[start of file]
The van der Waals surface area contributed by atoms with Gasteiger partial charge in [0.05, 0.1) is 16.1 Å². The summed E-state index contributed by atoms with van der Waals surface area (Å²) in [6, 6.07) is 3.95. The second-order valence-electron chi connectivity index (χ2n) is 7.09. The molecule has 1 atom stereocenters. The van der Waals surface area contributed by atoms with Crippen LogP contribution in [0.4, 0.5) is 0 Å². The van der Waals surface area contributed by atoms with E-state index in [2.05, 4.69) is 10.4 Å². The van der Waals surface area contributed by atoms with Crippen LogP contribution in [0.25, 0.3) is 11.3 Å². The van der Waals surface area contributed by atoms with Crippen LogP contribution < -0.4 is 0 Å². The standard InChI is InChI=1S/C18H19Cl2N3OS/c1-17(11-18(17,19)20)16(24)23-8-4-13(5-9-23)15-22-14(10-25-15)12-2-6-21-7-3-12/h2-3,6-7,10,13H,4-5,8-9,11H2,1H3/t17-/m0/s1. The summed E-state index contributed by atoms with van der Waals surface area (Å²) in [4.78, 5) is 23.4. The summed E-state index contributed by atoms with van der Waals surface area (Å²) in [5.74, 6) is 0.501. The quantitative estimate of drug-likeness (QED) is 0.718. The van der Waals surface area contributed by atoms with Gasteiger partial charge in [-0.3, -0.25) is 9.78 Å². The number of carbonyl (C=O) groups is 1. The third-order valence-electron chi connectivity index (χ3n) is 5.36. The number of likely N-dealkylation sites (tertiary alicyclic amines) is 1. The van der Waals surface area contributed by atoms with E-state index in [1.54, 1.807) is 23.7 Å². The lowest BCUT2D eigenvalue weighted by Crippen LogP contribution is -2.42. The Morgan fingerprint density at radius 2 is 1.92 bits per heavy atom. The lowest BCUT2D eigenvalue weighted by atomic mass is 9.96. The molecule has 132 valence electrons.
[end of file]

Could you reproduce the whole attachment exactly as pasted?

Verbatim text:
The van der Waals surface area contributed by atoms with Gasteiger partial charge in [0.05, 0.1) is 16.1 Å². The summed E-state index contributed by atoms with van der Waals surface area (Å²) in [6, 6.07) is 3.95. The second-order valence-electron chi connectivity index (χ2n) is 7.09. The molecule has 1 atom stereocenters. The van der Waals surface area contributed by atoms with Crippen LogP contribution in [0.4, 0.5) is 0 Å². The van der Waals surface area contributed by atoms with E-state index in [2.05, 4.69) is 10.4 Å². The van der Waals surface area contributed by atoms with Crippen LogP contribution in [0.25, 0.3) is 11.3 Å². The van der Waals surface area contributed by atoms with Crippen LogP contribution < -0.4 is 0 Å². The standard InChI is InChI=1S/C18H19Cl2N3OS/c1-17(11-18(17,19)20)16(24)23-8-4-13(5-9-23)15-22-14(10-25-15)12-2-6-21-7-3-12/h2-3,6-7,10,13H,4-5,8-9,11H2,1H3/t17-/m0/s1. The summed E-state index contributed by atoms with van der Waals surface area (Å²) in [4.78, 5) is 23.4. The summed E-state index contributed by atoms with van der Waals surface area (Å²) in [5.74, 6) is 0.501. The quantitative estimate of drug-likeness (QED) is 0.718. The van der Waals surface area contributed by atoms with Gasteiger partial charge in [-0.3, -0.25) is 9.78 Å². The number of carbonyl (C=O) groups is 1. The third-order valence-electron chi connectivity index (χ3n) is 5.36. The number of likely N-dealkylation sites (tertiary alicyclic amines) is 1. The van der Waals surface area contributed by atoms with E-state index in [1.54, 1.807) is 23.7 Å². The lowest BCUT2D eigenvalue weighted by Crippen LogP contribution is -2.42. The Morgan fingerprint density at radius 2 is 1.92 bits per heavy atom. The lowest BCUT2D eigenvalue weighted by atomic mass is 9.96. The molecule has 132 valence electrons.